Rights to what? Understanding intellectual property

Understanding an area of law is all about understanding the juridical concepts from which it is comprised. When considering Media Law one must examine human rights, constitutional rights and private law rights such as those not to be defamed or libelled. However, there is one other important type of right that merits examination: rights of Intellectual Property. There are of course many types of Intellectual Property Right, such as copyright, patents, trademarks, trade secrets and creative commons but it seems worthwhile to consider the general notion of ‘Intellectual Property Rights’ in virtue of what these instantiations have in common.

The classic understanding of Intellectual Property Rights is one in which property is vested in the idea. Under this theory, I have a right in my news article because the collection of ideas expressed in the article belongs to me, in the same sense that my bike belongs to me.

There are several problems with this notion. Firstly, it would be silly to imagine that every time someone read the article in question by, for example, flicking through magazines in a corner shop, they committed a wrong similar to that of trespass or conversion. Secondly, it is difficult to explain how Intellectual Property Rights are gained if it is my ideas over which I can gain property. For example, I can gain title to a chattel by virtue of taking possession over it after it has been abandoned. Ideas cannot be ‘taken possession of’ for the simple fact that exclusion does not apply to them; many people can conceptualise the same thing at the same time. Similarly, ideas cannot be transferred from one person to another, merely communicated. When I tell you about the news article I am writing, I have not passed something on to you, but merely given you the facility to engage inter-subjectively over a particular topic.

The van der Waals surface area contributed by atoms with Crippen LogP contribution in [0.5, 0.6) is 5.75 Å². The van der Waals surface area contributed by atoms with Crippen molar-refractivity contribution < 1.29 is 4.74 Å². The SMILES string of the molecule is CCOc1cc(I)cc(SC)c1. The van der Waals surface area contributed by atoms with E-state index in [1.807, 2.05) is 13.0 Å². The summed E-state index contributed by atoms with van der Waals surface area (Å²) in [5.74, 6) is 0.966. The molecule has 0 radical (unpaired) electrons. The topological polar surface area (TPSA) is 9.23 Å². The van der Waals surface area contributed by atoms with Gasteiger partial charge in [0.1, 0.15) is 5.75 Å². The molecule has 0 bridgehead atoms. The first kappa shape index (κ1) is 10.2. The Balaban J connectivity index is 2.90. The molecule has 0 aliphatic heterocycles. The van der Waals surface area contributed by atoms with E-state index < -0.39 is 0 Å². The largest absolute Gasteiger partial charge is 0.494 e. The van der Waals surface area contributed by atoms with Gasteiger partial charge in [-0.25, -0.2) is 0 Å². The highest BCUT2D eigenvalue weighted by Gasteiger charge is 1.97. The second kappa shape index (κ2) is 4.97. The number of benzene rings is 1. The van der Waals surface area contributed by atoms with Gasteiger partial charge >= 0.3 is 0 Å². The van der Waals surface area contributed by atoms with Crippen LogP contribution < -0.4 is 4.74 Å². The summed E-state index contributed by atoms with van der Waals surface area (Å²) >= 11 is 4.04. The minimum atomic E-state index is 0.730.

Perhaps most importantly, viewing Intellectual Property Rights as ideas fails to explain the formality rules that very often cover the creation of the rights. For example, if I ‘invent’ a device that happens to have been invented and patented by someone else two weeks earlier, it doesn’t matter that I had no idea and that I worked tirelessly for six years on the project. In order for my patent application to succeed, my idea has to have been not only original, but also first in time. Seemingly, the fact that it was an original idea seems to have little or no explanatory value next to the fact that it was not new.

What is the alternative? Professor James Penner of University College London argues in his book ‘The Idea of Property in Law’ that an Intellectual Property Right is best understood as a right to a monopoly. This seems to better explain the formality rules that go with various Intellectual Property Rights. In the light of modern competition law only truly innovative ideas warrant the temporary immunity from competitive trade that Intellectual Property affords. Furthermore, since monopolies are market relationships and not concepts, control over them can be meaningfully transferred without incurring any of the oddities mentioned above that seem to arise out of the ‘transfer’ or ‘possession’ of ideas. This market based justification of Intellectual Property Rights greatly enhances debates of policy because it requires policy makers to focus on the instrumental usefulness of the various rules. Whether someone with an Intellectual Property Right has a right to their ideas notwithstanding such usefulness may be rightly considered a philosophical red-herring.

Of course, this still leaves open the question of whether or not focusing on the market utility of Intellectual Property in some way conflicts with the values at the heart of freedom of expression. That however, is a debate for another day.

ALEXANDER GREEN

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